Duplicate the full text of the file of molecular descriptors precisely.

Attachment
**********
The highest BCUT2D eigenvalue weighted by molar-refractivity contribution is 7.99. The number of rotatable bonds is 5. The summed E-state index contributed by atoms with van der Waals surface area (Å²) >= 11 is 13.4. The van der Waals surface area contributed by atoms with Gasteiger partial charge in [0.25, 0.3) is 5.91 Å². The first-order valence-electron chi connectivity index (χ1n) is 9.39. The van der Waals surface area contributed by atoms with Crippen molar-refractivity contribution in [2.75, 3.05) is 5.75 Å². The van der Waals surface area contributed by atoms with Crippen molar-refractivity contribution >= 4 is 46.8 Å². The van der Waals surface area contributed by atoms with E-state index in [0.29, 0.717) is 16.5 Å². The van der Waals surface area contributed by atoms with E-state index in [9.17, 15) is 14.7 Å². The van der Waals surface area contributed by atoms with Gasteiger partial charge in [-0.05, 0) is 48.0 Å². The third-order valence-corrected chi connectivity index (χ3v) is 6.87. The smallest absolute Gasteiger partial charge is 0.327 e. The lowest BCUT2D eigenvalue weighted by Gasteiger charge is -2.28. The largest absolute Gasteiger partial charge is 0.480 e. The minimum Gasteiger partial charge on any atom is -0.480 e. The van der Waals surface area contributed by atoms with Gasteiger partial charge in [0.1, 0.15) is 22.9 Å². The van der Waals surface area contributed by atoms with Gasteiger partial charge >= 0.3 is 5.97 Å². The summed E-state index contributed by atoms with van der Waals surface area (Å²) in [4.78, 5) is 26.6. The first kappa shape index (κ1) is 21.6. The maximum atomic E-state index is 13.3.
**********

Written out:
The highest BCUT2D eigenvalue weighted by molar-refractivity contribution is 7.99. The number of rotatable bonds is 5. The summed E-state index contributed by atoms with van der Waals surface area (Å²) >= 11 is 13.4. The van der Waals surface area contributed by atoms with Gasteiger partial charge in [0.25, 0.3) is 5.91 Å². The first-order valence-electron chi connectivity index (χ1n) is 9.39. The van der Waals surface area contributed by atoms with Crippen molar-refractivity contribution in [2.75, 3.05) is 5.75 Å². The van der Waals surface area contributed by atoms with Crippen molar-refractivity contribution >= 4 is 46.8 Å². The van der Waals surface area contributed by atoms with E-state index in [0.29, 0.717) is 16.5 Å². The van der Waals surface area contributed by atoms with E-state index in [9.17, 15) is 14.7 Å². The van der Waals surface area contributed by atoms with Gasteiger partial charge in [-0.05, 0) is 48.0 Å². The third-order valence-corrected chi connectivity index (χ3v) is 6.87. The smallest absolute Gasteiger partial charge is 0.327 e. The lowest BCUT2D eigenvalue weighted by Gasteiger charge is -2.28. The largest absolute Gasteiger partial charge is 0.480 e. The minimum Gasteiger partial charge on any atom is -0.480 e. The van der Waals surface area contributed by atoms with Gasteiger partial charge in [0.1, 0.15) is 22.9 Å². The van der Waals surface area contributed by atoms with Gasteiger partial charge >= 0.3 is 5.97 Å². The summed E-state index contributed by atoms with van der Waals surface area (Å²) in [4.78, 5) is 26.6. The first kappa shape index (κ1) is 21.6. The maximum atomic E-state index is 13.3.